A bipartisan bill that would broaden a juvenile’s ability to expunge their arrest record in Florida is on its way to Gov. Ron DeSantis‘ desk.
State law currently limits expungement to minors who complete a diversion program after a first-time misdemeanor arrest.
The bill (HB 195), however, would significantly expand expunction opportunities. Under the proposal, a minor may expunge felonies — except for forcible felonies — and multiple arrests. Forcible felonies include crimes such as murder, rape and kidnapping, among others.
Winter Springs Republican Rep. David Smith, the bill’s sponsor, has described it as a “one-time, straighten-up and fly right opportunity for youthful offenders in Florida.”
The Senate passed the bill unanimously and without debate. The House also unanimously approved the bill last month.
Smith and Gainesville Republican Sen. Keith Perry have championed the proposal for multiple Legislative Sessions — Florida Juvenile Justice Association Executive Director Christian Minor helped them write the bill four years ago.
“They say it takes a village,” Minor tweeted. “Thank you to each & every person who helped work juvenile diversion program expunction for FL’s 26k kids who’ll benefit. I made 2 great friends along the way who were ardent champions in Sen. Perry & Rep. Smith.”
They say it takes a village. Thank you to each & every person who helped work juvenile diversion program expunction for FL’s 26k kids who’ll benefit.
I made 2 great friends along the way who were ardent champions in Sen. Perry & @ElectSmith28
— Christian Minor (@chris_minor10) March 8, 2022
“This is a monumental piece of workforce development legislation that strikes a balance between public safety and providing kids with second chances to overcome their mistakes,” Minor said. “It allows for opportunities to go to college, get housing, gainful employment or serve in the military.”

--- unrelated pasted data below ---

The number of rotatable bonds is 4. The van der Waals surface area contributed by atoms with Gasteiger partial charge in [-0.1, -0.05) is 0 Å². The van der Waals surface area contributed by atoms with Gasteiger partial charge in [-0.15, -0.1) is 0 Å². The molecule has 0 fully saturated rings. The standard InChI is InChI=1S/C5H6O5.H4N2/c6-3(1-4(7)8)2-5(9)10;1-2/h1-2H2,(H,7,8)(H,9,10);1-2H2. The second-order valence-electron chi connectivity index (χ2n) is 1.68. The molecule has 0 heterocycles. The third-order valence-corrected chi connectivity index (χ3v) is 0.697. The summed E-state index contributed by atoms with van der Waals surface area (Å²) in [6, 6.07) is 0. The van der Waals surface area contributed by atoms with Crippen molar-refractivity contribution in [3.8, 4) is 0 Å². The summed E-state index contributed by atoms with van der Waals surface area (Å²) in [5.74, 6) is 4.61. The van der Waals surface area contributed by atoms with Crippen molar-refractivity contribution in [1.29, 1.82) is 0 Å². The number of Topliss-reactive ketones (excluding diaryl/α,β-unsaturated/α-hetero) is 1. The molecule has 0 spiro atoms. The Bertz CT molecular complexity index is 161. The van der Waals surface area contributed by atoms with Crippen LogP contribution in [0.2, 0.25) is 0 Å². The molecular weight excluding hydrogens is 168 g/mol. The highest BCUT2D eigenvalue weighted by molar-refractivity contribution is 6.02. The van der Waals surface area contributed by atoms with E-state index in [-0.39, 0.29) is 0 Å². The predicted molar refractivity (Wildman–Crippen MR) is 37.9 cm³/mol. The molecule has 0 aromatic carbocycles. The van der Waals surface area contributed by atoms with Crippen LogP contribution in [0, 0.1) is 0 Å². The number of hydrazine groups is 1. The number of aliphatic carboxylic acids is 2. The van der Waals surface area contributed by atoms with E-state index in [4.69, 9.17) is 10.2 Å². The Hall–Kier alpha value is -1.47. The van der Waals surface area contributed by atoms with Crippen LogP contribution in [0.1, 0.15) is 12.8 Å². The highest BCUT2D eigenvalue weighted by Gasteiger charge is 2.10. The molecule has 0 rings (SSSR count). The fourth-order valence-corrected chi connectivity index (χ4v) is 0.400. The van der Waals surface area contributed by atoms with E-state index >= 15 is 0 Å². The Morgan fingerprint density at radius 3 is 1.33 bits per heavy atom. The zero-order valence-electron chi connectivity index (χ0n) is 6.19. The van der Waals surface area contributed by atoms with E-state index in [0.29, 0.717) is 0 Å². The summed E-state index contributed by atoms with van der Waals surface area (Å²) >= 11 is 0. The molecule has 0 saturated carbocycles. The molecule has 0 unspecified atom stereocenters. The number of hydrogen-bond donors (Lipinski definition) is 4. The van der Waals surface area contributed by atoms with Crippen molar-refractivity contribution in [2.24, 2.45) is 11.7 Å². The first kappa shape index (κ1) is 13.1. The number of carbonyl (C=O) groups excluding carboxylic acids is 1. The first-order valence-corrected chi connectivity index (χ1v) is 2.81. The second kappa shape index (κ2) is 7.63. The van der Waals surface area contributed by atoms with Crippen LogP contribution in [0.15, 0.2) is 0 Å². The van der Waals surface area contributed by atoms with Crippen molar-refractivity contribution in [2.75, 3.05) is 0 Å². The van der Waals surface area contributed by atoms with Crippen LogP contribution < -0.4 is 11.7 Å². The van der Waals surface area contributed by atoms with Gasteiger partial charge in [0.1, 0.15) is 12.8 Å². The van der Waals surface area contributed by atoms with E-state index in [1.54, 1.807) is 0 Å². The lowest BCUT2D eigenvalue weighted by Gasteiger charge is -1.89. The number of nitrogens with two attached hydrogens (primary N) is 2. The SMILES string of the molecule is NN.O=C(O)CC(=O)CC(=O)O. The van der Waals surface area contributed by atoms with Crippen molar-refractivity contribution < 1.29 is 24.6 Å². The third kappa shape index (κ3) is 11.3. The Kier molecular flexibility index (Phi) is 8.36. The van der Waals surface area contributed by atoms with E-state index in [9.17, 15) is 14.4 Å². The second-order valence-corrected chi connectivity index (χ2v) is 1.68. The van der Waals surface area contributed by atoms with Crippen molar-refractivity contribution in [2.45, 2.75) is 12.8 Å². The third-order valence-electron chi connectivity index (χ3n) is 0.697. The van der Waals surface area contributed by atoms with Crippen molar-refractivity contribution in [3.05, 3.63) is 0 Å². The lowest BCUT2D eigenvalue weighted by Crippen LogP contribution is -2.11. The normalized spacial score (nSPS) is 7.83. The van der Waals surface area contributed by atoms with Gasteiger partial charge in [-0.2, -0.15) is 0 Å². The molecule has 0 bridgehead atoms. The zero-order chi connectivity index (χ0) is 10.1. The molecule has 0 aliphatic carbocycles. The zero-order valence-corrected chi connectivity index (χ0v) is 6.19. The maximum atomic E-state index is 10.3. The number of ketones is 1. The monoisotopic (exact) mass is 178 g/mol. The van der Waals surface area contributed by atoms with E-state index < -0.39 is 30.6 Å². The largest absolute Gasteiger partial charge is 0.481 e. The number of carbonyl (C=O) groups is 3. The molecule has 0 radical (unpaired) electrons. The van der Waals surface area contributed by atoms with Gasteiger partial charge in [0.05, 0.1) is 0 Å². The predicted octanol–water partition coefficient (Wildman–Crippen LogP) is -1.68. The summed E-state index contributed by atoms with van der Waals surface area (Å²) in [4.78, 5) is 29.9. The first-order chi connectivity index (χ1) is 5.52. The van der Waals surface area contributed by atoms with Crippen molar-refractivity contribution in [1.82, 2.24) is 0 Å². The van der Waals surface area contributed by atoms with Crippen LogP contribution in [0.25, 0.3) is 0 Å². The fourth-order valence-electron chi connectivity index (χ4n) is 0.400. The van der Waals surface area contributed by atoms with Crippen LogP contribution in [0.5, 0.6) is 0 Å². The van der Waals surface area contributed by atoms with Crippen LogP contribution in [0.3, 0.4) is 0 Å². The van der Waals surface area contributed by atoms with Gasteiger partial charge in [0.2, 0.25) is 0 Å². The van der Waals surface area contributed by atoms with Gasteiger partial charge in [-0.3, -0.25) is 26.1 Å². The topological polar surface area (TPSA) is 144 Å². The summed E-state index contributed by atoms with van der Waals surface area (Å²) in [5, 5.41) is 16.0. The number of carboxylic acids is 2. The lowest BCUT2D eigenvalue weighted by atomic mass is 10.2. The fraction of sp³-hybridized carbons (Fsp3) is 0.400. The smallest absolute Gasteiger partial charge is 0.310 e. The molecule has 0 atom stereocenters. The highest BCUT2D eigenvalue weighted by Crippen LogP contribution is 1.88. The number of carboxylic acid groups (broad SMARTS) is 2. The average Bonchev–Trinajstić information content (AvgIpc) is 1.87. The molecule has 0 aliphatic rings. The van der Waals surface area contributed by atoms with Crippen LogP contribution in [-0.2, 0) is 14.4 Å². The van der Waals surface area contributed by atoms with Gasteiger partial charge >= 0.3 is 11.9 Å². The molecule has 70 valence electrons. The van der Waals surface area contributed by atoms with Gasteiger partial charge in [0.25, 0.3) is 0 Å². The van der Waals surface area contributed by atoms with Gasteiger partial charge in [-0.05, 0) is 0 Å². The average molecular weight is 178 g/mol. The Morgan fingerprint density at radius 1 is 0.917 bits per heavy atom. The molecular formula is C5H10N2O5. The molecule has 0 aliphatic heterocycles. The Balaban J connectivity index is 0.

Chelsea Murphy, the Florida director for the conservative-learning Right on Crime, also lauded the bill.
“There is no question that kids deserve a second chance, especially ones that did not commit a forcible felony,” she said.
Notably, this isn’t the Legislature’s first look at the measure. Lawmakers passed it last year without a single downvote.
Gov. Ron DeSantis, however, vetoed the bill, citing public safety concerns.
“The unfettered ability to expunge serious felonies, including sexual battery, from a juvenile’s record may have negative impacts on public safety,” DeSantis wrote in the veto letter.
The forcible felony exception is the most significant distinction between this year’s proposal and the previous bill. The previous version did not explicitly bar the expunction of forcible felonies, though the odds of a judge providing a diversion pathway to a violent offender are slim to none.
“Otherwise the bill’s the same as last year,” Perry told the Senate Criminal Justice Committee in November.
According to a staff analysis, more than 26,000 juvenile offenders would benefit under the bill. Those offenders, proponents note, will have better job and educational opportunities without an arrest record.
“They would be able to look that college recruiter, that military recruiter in the eye, or that employer, and say that they have never been arrested for a crime,” Smith said at a February committee stop.
Arrests — even without a conviction — can make attending college, renting a home and finding employment challenging. If signed by DeSantis, the bill will go into effect July 1.